1 February 2010

Simply unconventional

This was certainly unconventional! That was the first thought I had on attending SoundOut 2010. SO was billed as a one-day festival of free improvisation and new music to be held at the Street Theatre. It particularly interested me with its cast of international performers and sponsorship from two governments/embassies (Norway and Argentina). I attended the evening session. The musicians were presumably gathered with intent and planning, because there was a spread of instruments and styles, and they complemented each other well. The final all-in blow (if that’s a word used in this community) was well balanced with a range of instruments and no doubling up. They were (mostly) pretty staid musical instruments that they performed on: trumpet, double bass, keyboards and piano, guitar. That was a matter I pondered on during the performance: if the sounds and techniques being used are so far from conventional, why are they even bothering with standard instruments? But they were, with frequent bows, mallet blows and the rest. I felt for the poor double bass that got a good whipping and I wondered if the bows used as drumsticks would stand up to the beating, but that was the extreme end of the performance spectrum. All up, it was in good cause and the result was fascinating and certainly worth the visit.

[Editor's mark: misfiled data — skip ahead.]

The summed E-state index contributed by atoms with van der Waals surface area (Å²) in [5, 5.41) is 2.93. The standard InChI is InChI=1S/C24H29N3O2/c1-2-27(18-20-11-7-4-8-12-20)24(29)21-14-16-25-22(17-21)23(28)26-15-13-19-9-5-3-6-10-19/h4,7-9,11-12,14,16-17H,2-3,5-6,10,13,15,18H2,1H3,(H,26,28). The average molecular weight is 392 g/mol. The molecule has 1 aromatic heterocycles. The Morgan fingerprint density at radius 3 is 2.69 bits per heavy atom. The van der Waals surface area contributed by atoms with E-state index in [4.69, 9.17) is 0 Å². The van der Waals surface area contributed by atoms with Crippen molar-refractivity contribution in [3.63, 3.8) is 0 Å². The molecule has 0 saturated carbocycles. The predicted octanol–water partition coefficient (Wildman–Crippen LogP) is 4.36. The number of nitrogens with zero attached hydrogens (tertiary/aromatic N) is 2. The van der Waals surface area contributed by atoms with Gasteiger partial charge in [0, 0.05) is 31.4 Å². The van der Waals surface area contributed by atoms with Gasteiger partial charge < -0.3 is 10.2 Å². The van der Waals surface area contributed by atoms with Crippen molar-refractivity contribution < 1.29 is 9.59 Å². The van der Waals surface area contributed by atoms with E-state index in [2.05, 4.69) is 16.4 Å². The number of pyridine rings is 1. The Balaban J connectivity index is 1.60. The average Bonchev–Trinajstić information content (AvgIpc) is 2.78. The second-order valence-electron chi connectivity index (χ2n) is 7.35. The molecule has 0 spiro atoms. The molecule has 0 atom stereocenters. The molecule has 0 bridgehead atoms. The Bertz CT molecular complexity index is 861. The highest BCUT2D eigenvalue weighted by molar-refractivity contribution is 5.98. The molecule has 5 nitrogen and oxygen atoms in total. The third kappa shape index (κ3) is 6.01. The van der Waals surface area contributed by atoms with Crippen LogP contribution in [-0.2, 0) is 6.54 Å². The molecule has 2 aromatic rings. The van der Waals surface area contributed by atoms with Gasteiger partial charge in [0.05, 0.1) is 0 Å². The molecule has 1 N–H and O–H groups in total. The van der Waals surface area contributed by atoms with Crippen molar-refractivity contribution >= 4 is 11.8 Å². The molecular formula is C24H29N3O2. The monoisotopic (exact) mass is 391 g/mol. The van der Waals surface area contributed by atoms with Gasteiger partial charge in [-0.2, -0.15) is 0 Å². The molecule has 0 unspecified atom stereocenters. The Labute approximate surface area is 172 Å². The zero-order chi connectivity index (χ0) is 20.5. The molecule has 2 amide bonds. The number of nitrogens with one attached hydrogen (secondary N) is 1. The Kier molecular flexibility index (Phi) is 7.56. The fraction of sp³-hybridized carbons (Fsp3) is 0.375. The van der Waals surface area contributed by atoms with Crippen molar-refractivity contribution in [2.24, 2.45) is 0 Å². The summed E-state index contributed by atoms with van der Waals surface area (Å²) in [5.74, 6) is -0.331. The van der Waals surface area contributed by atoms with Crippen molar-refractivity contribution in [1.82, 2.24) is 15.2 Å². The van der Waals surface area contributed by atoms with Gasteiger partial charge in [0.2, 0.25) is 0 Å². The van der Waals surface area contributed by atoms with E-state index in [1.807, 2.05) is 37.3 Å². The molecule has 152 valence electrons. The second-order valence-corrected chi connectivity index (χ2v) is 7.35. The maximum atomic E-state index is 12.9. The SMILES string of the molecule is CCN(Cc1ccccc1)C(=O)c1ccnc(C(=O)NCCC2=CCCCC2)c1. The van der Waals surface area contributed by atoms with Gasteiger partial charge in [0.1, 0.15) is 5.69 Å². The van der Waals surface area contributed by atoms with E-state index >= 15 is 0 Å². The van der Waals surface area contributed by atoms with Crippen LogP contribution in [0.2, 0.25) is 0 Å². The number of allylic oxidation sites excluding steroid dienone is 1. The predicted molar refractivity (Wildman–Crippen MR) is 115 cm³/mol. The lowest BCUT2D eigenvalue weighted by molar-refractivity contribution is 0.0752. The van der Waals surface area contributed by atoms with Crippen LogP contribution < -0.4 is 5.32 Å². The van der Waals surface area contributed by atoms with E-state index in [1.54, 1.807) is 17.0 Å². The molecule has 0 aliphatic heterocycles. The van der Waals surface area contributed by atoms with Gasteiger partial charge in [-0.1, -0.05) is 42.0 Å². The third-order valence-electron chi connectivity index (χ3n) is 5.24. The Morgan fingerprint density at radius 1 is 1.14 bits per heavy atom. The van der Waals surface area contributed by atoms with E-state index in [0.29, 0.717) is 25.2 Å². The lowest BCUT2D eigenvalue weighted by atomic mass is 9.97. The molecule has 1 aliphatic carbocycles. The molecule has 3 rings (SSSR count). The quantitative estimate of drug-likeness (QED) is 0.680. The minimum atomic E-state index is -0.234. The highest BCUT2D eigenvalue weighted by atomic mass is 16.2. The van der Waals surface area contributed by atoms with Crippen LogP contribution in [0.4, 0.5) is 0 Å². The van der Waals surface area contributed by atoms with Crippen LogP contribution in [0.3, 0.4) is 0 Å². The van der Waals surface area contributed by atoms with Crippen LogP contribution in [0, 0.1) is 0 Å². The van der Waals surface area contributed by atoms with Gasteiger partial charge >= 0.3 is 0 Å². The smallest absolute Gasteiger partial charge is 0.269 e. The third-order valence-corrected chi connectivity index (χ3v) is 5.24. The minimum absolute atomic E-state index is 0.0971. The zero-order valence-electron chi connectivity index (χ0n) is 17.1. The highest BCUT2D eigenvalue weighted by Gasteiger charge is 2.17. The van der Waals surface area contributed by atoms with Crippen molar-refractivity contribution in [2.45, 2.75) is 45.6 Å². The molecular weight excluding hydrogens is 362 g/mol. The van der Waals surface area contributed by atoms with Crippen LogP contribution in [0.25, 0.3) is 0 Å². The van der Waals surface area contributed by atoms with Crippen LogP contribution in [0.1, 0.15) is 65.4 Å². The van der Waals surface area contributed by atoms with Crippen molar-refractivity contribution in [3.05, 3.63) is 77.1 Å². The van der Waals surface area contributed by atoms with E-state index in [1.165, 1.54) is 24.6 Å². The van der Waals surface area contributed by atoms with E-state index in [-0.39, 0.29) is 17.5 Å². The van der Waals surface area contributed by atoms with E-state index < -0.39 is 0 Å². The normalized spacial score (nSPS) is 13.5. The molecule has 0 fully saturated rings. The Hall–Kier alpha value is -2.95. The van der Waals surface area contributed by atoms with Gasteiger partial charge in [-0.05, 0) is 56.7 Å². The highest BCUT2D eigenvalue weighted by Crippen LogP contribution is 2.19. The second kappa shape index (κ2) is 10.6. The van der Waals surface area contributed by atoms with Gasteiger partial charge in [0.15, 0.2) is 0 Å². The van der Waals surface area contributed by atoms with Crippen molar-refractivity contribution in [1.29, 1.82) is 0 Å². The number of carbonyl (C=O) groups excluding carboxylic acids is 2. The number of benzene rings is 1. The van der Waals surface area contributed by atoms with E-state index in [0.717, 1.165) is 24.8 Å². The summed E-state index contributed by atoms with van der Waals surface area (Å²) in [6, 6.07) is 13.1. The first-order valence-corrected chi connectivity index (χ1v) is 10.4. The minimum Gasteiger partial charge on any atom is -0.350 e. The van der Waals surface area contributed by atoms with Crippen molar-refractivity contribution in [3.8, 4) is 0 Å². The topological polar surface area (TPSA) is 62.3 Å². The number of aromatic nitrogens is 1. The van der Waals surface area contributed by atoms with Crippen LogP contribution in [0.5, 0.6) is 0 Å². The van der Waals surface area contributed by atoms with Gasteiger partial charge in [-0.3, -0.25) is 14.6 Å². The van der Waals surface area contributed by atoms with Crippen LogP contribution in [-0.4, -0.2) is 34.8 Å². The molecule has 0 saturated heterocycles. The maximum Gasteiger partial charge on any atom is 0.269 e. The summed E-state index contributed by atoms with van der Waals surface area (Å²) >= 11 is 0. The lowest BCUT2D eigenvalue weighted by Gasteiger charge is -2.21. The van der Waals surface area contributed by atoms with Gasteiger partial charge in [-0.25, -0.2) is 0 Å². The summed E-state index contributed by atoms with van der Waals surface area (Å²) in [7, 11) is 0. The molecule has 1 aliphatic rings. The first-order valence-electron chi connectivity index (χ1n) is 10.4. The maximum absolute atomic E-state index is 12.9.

This is a music that demands absorption and release to take in. I think of the Necks, which is not a band I regularly listen to, but one that gradually entranced me in performance. This was different in many ways from the Necks, but both musics are solitary and inward, demanding closed eyes and cleared head. There were drones and slow movements and sounds, but there was also a lot of percussion and suddenness and unexpectedness. No doubt, the unexpectedness was shared by the musicians. I guess many of the improvisations were unstructured and pretty much unprepared (aka jams). These seemed to start laid back, and moved up and down in volume and intensity over time through various merging sounds, and eventually falling to a similarly laid back end. For these improvs, I had the feeling of the world ending, as in “not with a bang, but a whimper”. They were spacey and science-fictional, and at one time I was thinking nebulae and neutron star binaries and expected astronomical images to be projected behind the performers. I was taken in by the slow, interiorised movements, but I did find this approach a bit indulgent. But there was also (some) order, and suddenness and percussion, that were of a different order, and I found it more insistent and arresting. I preferred this approach, but maybe it’s a matter of personality.